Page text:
That last part Michael is referring to would be Hootie and Tom Fazio's gift to the game, by no means Ridley and his team's fault. They merely tailored the setup to the pallet and did it beautifully.

Da Medja
Dick Friedman thought CBS had a great day and while I thought the presentation by the camera and sound teams was in fine form (love those owl shots!) and Nick Faldo really shined with top notch insights, other announcers talked over essential conversations. The incredible video streams are easily the golf viewing highlight of the year now and totally outshined the network coverage by exposing just how many shots were on tape. Amen Corner Live's Ian Eagle and Matt Gogel had a great week and were silent at just the right times.

Damon Hack hopes to improve on his 112 last time he was drawn in the media lottery.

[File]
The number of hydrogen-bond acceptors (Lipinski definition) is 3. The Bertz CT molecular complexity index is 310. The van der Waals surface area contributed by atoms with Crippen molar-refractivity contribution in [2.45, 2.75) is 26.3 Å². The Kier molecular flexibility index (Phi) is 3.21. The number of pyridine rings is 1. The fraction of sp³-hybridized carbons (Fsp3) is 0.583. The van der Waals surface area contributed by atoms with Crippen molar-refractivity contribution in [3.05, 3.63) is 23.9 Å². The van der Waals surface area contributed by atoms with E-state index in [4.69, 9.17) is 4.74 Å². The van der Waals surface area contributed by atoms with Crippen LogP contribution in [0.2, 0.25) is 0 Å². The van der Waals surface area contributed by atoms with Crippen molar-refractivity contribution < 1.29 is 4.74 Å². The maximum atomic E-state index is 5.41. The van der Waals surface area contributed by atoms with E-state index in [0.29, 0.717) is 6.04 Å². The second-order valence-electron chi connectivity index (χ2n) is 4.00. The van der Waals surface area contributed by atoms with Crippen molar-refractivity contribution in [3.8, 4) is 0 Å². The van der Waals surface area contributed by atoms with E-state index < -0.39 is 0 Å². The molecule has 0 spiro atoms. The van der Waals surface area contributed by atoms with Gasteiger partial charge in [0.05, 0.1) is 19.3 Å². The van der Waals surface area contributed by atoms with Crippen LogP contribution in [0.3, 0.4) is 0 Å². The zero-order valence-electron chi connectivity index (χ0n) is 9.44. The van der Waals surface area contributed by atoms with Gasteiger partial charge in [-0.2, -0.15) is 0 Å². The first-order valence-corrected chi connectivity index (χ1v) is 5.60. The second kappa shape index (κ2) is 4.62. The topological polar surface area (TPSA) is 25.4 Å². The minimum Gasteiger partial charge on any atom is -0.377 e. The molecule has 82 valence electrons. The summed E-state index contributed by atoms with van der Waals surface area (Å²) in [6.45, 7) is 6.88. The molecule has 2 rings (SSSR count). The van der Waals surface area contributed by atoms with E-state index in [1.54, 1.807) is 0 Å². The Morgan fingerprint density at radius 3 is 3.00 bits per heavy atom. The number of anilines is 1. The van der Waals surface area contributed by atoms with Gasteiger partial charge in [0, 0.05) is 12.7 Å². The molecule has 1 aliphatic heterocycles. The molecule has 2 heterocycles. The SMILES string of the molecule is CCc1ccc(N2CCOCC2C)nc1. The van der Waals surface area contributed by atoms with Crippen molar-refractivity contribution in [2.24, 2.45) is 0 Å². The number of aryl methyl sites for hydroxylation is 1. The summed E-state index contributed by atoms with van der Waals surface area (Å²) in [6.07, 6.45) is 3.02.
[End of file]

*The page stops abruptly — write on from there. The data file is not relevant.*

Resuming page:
The reporter in John Garrity got the best of him as a shootout broke out Sunday, and he teases about an interesting story he's working on.

Odds and Ends's excellent daily summary notes that the 15th played easiest Sunday, but only gave up 2 eagles.

Here's a Masters Playoff summary. Hopefully they are listing the last ever Sudden Death playoff.

ESPN posts the Green Jacket ceremony here where you can see man pink faced guys try to follow Angel Cabrera's acceptance speech. Good stuff!

The final scores and purse breakdown.

Round 4 course stats.

Cumulative course stats. The scoring average this week: 72.6062

Greens in Regulation

Driving Distance

Putting Leaders

Press Room Interviews: Chad Campbell Kenny Perry Angel Cabrera


And finally, there's only one place to go for images. The Augusta Chronicle's Angel Cabrera gallery, their Kenny Perry images, their Tiger-Phil shots, their round four collection and their photos from the playoff.

Thanks to everyone who chimed in for the Live Blogs. We had our most spirited group yet on Sunday and I learned a lot.

Another memorable Masters is in the can.